Nasdaq Stock MarketI:IXIC executives were holding their breath on Thursday that they would make it through an entire conference call without any questions about the London Stock Exchange.
They almost made it.
In the last question of the hourlong call to discuss third-quarter earnings, one participant wondered about Nasdaq's opportunity and timing for financing acquisitions. It was a roundabout way of asking when Nasdaq might resume its push to acquire the LSE, of which the Nasdaq already owns a 25% equity stake.
But Robert Greifeld, Nasdaq's president and CEO, refused to take the bait.
"I will just say this: We continue to be very pleased with our investment in London," Greifeld says. "We recognize that global consolidation is a marathon not a sprint."
As consolidation grips the exchange sector, investors and analysts have been waiting for the 35-year-old tech-heavy electronic exchange to try its hand again at an offer for the LSE, which last March rejected a $4.2 billion bid from the Nasdaq. Together, the cross-seas exchange would create a market for trading stocks of 6,266 companies with a combined market cap of $7.3 trillion.
Speculation is mounting that the time for the Nasdaq to move is fast approaching, now that the
Chicago Mercantile Exchange
has stirred up the trading pits with its $8 billion friendly bid for crosstown rival Chicago Board of Trade. The combination will create the world's largest derivatives and futures exchange.
Josh Elving, an analyst with Piper Jaffray, says Nasdaq's better-than-expected third-quarter profit report "might help in getting London to the table to talk about a partnership."
On Thursday, Nasdaq posted a 69.7% gain in third-quarter profit. In the quarter, Nasdaq earned $30.2 million, or 22 cents a share, up from $17.8 million, or 16 cents a share, a year ago. Revenue rose 83% to $403 million.
The big earnings number gave a boost to Nasdaq's shares, which closed Thursday up $1.21, or 3.5%, to $36.21. For the past several months, Nasdaq shares have lagged those of its main U.S. rival,
, the parent of the New York Stock Exchange.
But Greifeld tried to downplay the speculation about a deal with the LSE. He says that the Chicago Merc's combination with
, the Chicago board's parent, will have not have any impact on Nasdaq's growth plans.
Rich Repetto, an analyst at Sandler O'Neill, agrees. He doesn't expect any deal between the Nasdaq and the LSE before the spring. The Nasdaq is likely to wait until after March so that it could potentially purchase the LSE for less than the minimum $3.7 billion than it would have to pay for the rest of the LSE, according to British corporate takeover rules.
Repetto says time is on the Nasdaq's side. Shares of the LSE will "trade down as we approach March 2007, because investors will likely fear the floor bid going away," Repetto writes in a note. At the same time, "LSE shareholders will become increasingly dismayed with LSE management if they continue to refuse to negotiate."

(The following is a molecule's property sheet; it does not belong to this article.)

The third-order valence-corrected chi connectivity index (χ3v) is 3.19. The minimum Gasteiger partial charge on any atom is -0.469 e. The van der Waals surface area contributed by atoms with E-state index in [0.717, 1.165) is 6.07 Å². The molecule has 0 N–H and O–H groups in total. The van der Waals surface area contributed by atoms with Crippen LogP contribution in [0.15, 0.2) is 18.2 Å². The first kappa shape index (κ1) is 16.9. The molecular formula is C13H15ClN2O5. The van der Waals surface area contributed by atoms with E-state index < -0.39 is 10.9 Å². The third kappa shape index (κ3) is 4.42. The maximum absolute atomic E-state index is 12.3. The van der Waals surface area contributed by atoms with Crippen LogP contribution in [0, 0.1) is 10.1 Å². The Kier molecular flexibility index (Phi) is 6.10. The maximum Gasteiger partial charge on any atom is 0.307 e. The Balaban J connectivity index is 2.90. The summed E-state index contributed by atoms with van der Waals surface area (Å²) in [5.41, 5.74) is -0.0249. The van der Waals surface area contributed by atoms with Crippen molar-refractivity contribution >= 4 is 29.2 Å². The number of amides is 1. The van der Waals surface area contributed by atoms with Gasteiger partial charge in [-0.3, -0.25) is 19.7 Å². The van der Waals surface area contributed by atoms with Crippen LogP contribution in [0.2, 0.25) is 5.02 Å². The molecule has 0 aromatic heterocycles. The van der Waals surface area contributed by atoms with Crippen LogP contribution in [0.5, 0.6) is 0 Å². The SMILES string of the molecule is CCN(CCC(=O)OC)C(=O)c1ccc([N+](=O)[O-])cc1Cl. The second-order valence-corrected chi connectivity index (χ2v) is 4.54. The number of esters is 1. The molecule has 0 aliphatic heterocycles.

In September, Nasdaq was cleared from U.K. regulatory restrictions to make another bid for the overseas exchange. If a bid is set forth in the next five months, the Nasdaq must pay at least 1,243 pence a share for the LSE's remaining stock -- the price per share that the Nasdaq paid to acquire a 25% stake in the exchange earlier this year.
Some say the Nasdaq is reaching too far away into order to build its competitive stance.
"Exchanges need to be responsive to the local economic environments," says Brendan Caldwell, a portfolio manager with Caldwell Asset Management that owns a small position in the Nasdaq. "You can't have an organization that is going to be responsive to both," the U.S. and Europe.
The Nasdaq "should really focus on a complete product offering here for domestic
customers, rather than worrying about making cultures mesh when there is not a natural fit," Caldwell says.
He notes there are plenty of acquisition opportunities in the U.S. for the Nasdaq to focus on. Caldwell points to smaller exchanges such as the
International Securities Exchange Holdings
, the parent of the New York Mercantile Exchange, could be prime targets if the Nasdaq wanted to expand into derivatives and futures contracts. The Nymex recently filed an IPO. (Caldwell's firm owns shares in the ICE and the ISE).
But other observers say Nasdaq's part in global consolidation is inevitable.
Nasdaq's "direction has to be in somehow automating trading in other small countries' markets," says Ivan Feinseth, an analyst at Matrix, an investment advisory firm in New York. "There are a lot of stock markets around the world that all need the liquidity and distribution and technology that Nasdaq provides."
Japan's Jasdaq Securities Exchange could be one example. The two exchanges signed a memorandum of understanding last Friday "to explore areas of mutually beneficial and meaningful cooperation with a view to reaching definitive agreements in the future," according to a joint press release.
"I don't know that Jasdaq would be that material a partner, but it's an indication of their willingness to expand beyond Europe," says Elving, the Piper analyst.